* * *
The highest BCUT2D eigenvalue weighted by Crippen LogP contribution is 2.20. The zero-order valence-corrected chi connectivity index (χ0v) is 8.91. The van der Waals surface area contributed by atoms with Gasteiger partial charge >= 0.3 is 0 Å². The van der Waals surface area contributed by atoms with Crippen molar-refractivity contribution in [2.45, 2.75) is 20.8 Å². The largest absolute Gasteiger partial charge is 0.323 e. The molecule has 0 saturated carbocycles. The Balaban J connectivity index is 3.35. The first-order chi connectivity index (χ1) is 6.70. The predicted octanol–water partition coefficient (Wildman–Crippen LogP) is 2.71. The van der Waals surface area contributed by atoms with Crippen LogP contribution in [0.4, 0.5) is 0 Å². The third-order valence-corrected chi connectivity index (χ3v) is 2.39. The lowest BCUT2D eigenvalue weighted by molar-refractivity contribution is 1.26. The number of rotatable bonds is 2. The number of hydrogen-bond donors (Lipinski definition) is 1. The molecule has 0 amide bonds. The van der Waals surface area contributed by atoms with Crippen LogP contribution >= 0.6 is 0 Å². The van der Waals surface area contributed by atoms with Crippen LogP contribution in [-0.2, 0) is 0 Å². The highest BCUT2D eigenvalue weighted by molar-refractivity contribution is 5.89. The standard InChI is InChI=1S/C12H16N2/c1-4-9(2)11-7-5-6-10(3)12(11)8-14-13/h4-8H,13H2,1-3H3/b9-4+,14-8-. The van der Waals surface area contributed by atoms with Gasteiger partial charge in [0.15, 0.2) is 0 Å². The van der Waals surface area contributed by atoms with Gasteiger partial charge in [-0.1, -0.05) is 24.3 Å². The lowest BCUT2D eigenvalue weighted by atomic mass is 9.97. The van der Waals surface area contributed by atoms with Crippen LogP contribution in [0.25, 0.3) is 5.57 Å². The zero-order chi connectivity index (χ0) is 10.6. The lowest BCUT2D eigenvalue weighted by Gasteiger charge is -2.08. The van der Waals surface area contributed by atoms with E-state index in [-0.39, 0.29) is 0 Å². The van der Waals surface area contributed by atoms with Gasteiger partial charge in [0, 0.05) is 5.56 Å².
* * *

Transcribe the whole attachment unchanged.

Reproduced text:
The highest BCUT2D eigenvalue weighted by Crippen LogP contribution is 2.20. The zero-order valence-corrected chi connectivity index (χ0v) is 8.91. The van der Waals surface area contributed by atoms with Gasteiger partial charge >= 0.3 is 0 Å². The van der Waals surface area contributed by atoms with Crippen molar-refractivity contribution in [2.45, 2.75) is 20.8 Å². The largest absolute Gasteiger partial charge is 0.323 e. The molecule has 0 saturated carbocycles. The Balaban J connectivity index is 3.35. The first-order chi connectivity index (χ1) is 6.70. The predicted octanol–water partition coefficient (Wildman–Crippen LogP) is 2.71. The van der Waals surface area contributed by atoms with Crippen LogP contribution in [0.4, 0.5) is 0 Å². The third-order valence-corrected chi connectivity index (χ3v) is 2.39. The lowest BCUT2D eigenvalue weighted by molar-refractivity contribution is 1.26. The number of rotatable bonds is 2. The number of hydrogen-bond donors (Lipinski definition) is 1. The molecule has 0 amide bonds. The van der Waals surface area contributed by atoms with Crippen LogP contribution >= 0.6 is 0 Å². The van der Waals surface area contributed by atoms with Crippen LogP contribution in [-0.2, 0) is 0 Å². The highest BCUT2D eigenvalue weighted by molar-refractivity contribution is 5.89. The standard InChI is InChI=1S/C12H16N2/c1-4-9(2)11-7-5-6-10(3)12(11)8-14-13/h4-8H,13H2,1-3H3/b9-4+,14-8-. The van der Waals surface area contributed by atoms with Gasteiger partial charge in [0.15, 0.2) is 0 Å². The van der Waals surface area contributed by atoms with Gasteiger partial charge in [-0.1, -0.05) is 24.3 Å². The lowest BCUT2D eigenvalue weighted by atomic mass is 9.97. The van der Waals surface area contributed by atoms with Crippen LogP contribution in [0.25, 0.3) is 5.57 Å². The zero-order chi connectivity index (χ0) is 10.6. The lowest BCUT2D eigenvalue weighted by Gasteiger charge is -2.08. The van der Waals surface area contributed by atoms with E-state index in [-0.39, 0.29) is 0 Å². The van der Waals surface area contributed by atoms with Gasteiger partial charge in [0, 0.05) is 5.56 Å².